When you think of General Motors, let’s face it. Straightforward, honest and clean aren’t exactly the words that come to mind. It’s more like: hefty bailouts, billion-dollar bankruptcy and teetering obliteration. Talk about PR scrap yard.

Yet GM is going for that straight-talk approach, and is attempting to jumpstart its once all-American, good-guy image. And taking the helm is GM CEO Ed Whitacre, who strolls through TV commercials all too often these days—declaring that his company has paid back its government bailout loan in full, with interest, years ahead of schedule.

Just recently, GM ran a full-page crisp, clean ad—with no images, just words—in USA Today claiming the same message: “We know a lot of Americans didn’t agree with giving GM a second chance and that we have a lot to prove,” it reads. “But we want to make this a company all Americans can be proud of again.”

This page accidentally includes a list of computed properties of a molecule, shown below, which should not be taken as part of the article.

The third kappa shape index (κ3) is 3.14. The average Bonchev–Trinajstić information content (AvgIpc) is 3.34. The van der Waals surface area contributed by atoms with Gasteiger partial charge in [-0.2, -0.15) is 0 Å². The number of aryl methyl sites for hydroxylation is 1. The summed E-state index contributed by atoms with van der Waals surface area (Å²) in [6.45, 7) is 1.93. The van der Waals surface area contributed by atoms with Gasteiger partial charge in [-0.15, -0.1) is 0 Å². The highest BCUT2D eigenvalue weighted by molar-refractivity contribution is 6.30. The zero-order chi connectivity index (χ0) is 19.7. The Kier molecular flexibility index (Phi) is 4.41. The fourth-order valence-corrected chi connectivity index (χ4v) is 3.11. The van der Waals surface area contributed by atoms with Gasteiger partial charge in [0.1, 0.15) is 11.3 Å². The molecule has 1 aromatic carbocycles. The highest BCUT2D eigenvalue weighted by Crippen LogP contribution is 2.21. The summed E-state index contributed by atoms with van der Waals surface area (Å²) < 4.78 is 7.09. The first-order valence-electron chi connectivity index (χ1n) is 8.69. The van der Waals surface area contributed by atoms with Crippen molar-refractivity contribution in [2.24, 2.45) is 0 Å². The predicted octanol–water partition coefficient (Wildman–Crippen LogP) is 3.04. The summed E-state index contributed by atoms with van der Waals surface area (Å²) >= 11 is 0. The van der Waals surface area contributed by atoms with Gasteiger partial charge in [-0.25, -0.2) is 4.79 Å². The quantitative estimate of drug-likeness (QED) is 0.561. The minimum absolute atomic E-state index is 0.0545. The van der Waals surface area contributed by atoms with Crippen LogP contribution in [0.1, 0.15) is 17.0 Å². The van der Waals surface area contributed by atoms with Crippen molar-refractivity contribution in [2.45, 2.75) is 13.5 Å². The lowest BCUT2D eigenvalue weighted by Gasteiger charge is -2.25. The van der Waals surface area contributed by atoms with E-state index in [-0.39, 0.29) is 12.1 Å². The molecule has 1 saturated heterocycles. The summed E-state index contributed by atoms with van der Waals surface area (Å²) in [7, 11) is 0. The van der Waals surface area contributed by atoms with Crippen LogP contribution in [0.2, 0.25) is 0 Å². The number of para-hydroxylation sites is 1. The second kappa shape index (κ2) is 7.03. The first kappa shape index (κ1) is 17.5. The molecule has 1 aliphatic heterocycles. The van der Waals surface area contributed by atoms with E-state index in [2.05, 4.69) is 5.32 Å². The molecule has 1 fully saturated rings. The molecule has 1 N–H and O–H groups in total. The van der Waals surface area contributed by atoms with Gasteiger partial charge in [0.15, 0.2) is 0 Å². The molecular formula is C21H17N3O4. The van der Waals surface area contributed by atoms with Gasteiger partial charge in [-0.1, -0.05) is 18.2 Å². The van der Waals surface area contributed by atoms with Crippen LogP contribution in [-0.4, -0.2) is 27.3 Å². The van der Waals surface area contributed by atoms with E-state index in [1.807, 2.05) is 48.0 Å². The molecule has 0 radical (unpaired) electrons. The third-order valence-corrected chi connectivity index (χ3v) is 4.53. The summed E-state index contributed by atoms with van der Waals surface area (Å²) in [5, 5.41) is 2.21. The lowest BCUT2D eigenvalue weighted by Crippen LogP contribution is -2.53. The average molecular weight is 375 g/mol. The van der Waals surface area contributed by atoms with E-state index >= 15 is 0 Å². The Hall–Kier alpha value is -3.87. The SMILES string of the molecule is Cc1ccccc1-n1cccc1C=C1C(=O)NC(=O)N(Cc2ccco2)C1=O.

Convincing.

Well, almost. An article in Forbes—aptly named “Still Government Motors”—delves a little deeper into the facts. Turns out, when Mr. Whitacre says GM has paid back the bailout money in full, he is not referring to the entire $49.5 billion worth of total loans and equity. He only means the $6.7 billion that the Obama administration handed over as a pure loan.

Even further, according to the article, GM is using escrow money—a.k.a. money from the government—to pay back that $6.7 billion loan (in other words, they’re not paying it back with profits).

Bottom line here: A straightforward message can work and even rebuild squandered public trust, but it has to be backed up. Otherwise, you risk the media revealing all your flawed facts. As for GM, we’ll see if the quality of its cars drives sales in the future, and gets them out of this PR pothole.